Tips & Best Practices for Family Entertainment Centers

Your BRAIN on eLearning

games-and-brainYour brain is like a giant mansion with an uncountable number of rooms, each with space for an uncountable number of shelves. Rooms are created as you learn new subjects. They might have names such as “Things for Work,” Animals” or “Things Not-To-Do on a First Date.” The shelves are subcategories that help organize your knowledge of each subject and might have labels such as “Urgent Projects,” “Mammals” or “Bodily Functions to Inhibit.”

Your brain likes to keep a neat giant mansion. When you get a new bit of information, your brain puts it in the appropriate room and on the appropriate shelf, where you can easily find it when you need it. (Incidentally, catchy pop songs have no surface friction and leak off the shelves into your head randomly, in case you were wondering what that was all about.)

As you learn more about a subject, you begin to understand it in context and soon you become knowledgeable enough to quickly retrieve the information in just the right situation.  Amazing, right?

When you first learn about a subject, there is just a room with no shelves; any new information goes right onto a pile in the corner. And don’t get any ideas about finding a needle in a haystack, that’s amateur stuff compared to finding a specific needle in a needlestack. This slows down the process of information retrieval to a crawl.

Now, think about this: What happens when you train a new employee who has no experience in your industry (or perhaps no experience at all!)?  How often do you just sit them in a room, make them fill out paperwork, and then proceed to chuck large quantities of information at them without providing any context for that information? This type of training encourages employees to just throw all new information on the floor of their new room labeled, “Stuff To-Know-for-My New Job.”

Naturally, once that new employee starts working, they remember little of that training and they make mistakes that cost money, customer happiness, or both. Do you get annoyed and say things like, “I told you how to do that yesterday!,” or “Didn’t you learn this in training?” They were paying attention; but, you know what? Most of that information ended up in some room on the floor because, without the information being provided in a useful, interactive context, they aren’t able to organize the information on the right shelf in their mind’s new room.

“But informational context comes from experience!” you may exclaim. And you’re right!  Your new employees need some of that experience and they need it BEFORE they get to your customers.  This pre-job training is essential and TrainerTainment can help!  Experience tells us that there are two great methods to provide pre-job experience: role play exercises and online simulations. These methods are incredibly efficient because they provide necessary information, relative and immediate feedback and critical context at the same time. Bottom line, you allow your employees to build those extremely helpful shelves to stock AND organize your company’s information at the same time.  Plus, because it’s only a simulation, your employees are not costing you money because the mistakes they make are consequence free, unlike mistakes on the actual job.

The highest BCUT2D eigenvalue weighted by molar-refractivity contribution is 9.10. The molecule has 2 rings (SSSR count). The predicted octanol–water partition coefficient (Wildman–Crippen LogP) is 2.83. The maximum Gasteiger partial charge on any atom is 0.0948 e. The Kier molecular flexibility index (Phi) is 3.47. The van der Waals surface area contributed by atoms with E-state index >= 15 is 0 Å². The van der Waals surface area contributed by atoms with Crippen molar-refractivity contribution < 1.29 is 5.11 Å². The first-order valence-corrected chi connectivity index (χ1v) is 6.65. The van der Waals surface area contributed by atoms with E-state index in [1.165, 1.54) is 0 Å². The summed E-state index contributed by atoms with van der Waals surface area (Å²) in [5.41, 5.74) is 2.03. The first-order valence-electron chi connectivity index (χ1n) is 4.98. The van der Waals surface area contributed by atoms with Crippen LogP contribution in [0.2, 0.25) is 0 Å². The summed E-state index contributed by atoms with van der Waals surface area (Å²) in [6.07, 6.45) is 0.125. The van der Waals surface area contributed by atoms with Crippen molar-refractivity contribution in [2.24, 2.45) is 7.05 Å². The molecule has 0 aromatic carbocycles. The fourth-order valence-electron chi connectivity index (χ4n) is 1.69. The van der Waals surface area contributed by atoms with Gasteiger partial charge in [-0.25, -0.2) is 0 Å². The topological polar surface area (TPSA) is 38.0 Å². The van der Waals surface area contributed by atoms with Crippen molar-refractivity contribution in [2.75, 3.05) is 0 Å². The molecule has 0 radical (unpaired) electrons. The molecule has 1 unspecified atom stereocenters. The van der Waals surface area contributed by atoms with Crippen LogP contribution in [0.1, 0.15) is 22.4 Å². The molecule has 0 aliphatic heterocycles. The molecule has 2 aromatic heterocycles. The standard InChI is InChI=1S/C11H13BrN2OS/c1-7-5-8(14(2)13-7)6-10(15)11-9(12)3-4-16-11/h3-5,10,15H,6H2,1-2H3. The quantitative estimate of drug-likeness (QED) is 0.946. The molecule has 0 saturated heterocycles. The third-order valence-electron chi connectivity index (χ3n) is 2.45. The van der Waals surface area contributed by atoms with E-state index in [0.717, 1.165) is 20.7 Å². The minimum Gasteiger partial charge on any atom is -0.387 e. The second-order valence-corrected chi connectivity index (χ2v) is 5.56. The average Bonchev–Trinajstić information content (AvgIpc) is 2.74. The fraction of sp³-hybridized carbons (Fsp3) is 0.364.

If you don’t have time to set up onsite training with role play situations, try our E-Learning courses!  Our courses offer training those critical scenarios that answer those ever-daunting questions like, “what do I do if….”  They’re also great because 1) they can be done immediately as needs arise with no set up; 2) they can be repeated almost endlessly without costing you precious time; and 3) they allow the trainee to breeze past information they already know so they can concentrate on areas they need help with.

Give your employees shelves instead of expensive needlestacks! You’ll be impressed with how much they recall when starting in your business and how many fewer “new hire mistakes” they make.

Check out our interactive commercial for more information!

Thanks

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Dave Patton

Instructional Designer

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